You approach instruments with a set of expectations and associations that are more humane. It’s built into their very purpose. Instruments are meant to make something for other people, not making things. When you use an instrument, you have an expectation that it is going to take effort to use it well. Using an instrument takes practice. You form a relationship with that object. It becomes part of your identity that you make something with it. You tune it. You understand that there’s no such thing as a “best” guitar in the same way that there’s not necessarily a “best” phone.
I could go on. There are a whole host of connotations for the word “instrument” that I believe would be helpful to keep in mind as we interact with technology. Most important to me, though, is that the word helps you recognize that instruments are enmeshed in culture. They create it, sure, but they also participate in it as objects in and of themselves. They follow trends, they aren’t something tacked on to who we are; instead, they are things of their time and place.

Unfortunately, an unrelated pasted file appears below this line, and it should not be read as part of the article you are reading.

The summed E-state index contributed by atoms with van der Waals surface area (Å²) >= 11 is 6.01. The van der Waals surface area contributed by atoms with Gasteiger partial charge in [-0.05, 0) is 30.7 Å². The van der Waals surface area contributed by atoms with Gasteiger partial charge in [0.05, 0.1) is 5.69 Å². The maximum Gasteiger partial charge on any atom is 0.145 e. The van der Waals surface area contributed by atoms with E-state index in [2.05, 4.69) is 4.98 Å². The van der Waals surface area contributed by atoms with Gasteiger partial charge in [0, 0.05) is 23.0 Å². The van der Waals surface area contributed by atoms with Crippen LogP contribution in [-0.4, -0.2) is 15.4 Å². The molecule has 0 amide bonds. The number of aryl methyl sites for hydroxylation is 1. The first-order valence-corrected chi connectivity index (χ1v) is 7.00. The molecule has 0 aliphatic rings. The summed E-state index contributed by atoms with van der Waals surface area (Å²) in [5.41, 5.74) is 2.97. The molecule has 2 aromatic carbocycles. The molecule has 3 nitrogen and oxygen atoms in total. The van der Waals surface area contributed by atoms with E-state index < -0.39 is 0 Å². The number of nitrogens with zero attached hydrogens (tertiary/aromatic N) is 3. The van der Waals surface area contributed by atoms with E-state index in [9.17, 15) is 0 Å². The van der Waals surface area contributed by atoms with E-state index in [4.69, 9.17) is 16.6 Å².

Of course, as all metaphors do, this one breaks down pretty quickly. Some instruments are meant to measure things. Some tools can be used to create amazing art. The point isn’t to come up with perfect, fully explanatory word that covers all cases. (Words can’t actually do that anyway. Sorry.)
There’s a sort of conventional wisdom that technology is alienating. (It often is.) In his excellent book You Are Not a Gadget, Jaron Lanier makes a compelling case that the binary nature of computers can make them inhuman, and if we conform our thinking to the ways computers work, we are at risk of becoming inhumane ourselves. This isn’t, of course, the goal of technologists. They are simply trying to solve problems, like the one of expressing musical notes in code. MIDI did that, but it became an early standard, which caused some issues. Lanier writes: